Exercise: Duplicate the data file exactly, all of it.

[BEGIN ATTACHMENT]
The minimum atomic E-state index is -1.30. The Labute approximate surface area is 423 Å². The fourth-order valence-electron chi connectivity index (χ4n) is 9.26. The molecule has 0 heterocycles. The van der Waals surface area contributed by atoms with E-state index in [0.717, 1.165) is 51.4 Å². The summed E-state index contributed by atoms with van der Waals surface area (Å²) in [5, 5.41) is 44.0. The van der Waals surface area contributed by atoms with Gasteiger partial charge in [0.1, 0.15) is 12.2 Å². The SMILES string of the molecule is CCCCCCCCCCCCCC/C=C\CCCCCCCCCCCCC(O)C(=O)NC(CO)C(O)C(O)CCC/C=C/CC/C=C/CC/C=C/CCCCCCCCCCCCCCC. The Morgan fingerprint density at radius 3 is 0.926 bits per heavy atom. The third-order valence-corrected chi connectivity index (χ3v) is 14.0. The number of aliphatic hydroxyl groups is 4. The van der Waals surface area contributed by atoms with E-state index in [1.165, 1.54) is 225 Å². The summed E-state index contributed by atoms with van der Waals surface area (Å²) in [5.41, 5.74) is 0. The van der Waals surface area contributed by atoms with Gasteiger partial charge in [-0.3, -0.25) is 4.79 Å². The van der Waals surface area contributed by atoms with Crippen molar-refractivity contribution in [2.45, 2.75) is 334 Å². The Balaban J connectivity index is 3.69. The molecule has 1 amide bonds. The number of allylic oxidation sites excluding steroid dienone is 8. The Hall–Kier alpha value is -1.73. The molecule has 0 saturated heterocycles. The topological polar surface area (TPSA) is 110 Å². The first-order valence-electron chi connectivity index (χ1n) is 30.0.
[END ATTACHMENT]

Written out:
The minimum atomic E-state index is -1.30. The Labute approximate surface area is 423 Å². The fourth-order valence-electron chi connectivity index (χ4n) is 9.26. The molecule has 0 heterocycles. The van der Waals surface area contributed by atoms with E-state index in [0.717, 1.165) is 51.4 Å². The summed E-state index contributed by atoms with van der Waals surface area (Å²) in [5, 5.41) is 44.0. The van der Waals surface area contributed by atoms with Gasteiger partial charge in [0.1, 0.15) is 12.2 Å². The SMILES string of the molecule is CCCCCCCCCCCCCC/C=C\CCCCCCCCCCCCC(O)C(=O)NC(CO)C(O)C(O)CCC/C=C/CC/C=C/CC/C=C/CCCCCCCCCCCCCCC. The Morgan fingerprint density at radius 3 is 0.926 bits per heavy atom. The third-order valence-corrected chi connectivity index (χ3v) is 14.0. The number of aliphatic hydroxyl groups is 4. The van der Waals surface area contributed by atoms with E-state index in [1.165, 1.54) is 225 Å². The summed E-state index contributed by atoms with van der Waals surface area (Å²) in [5.41, 5.74) is 0. The van der Waals surface area contributed by atoms with Gasteiger partial charge in [-0.3, -0.25) is 4.79 Å². The van der Waals surface area contributed by atoms with Crippen molar-refractivity contribution in [2.45, 2.75) is 334 Å². The Balaban J connectivity index is 3.69. The molecule has 1 amide bonds. The number of allylic oxidation sites excluding steroid dienone is 8. The Hall–Kier alpha value is -1.73. The molecule has 0 saturated heterocycles. The topological polar surface area (TPSA) is 110 Å². The first-order valence-electron chi connectivity index (χ1n) is 30.0.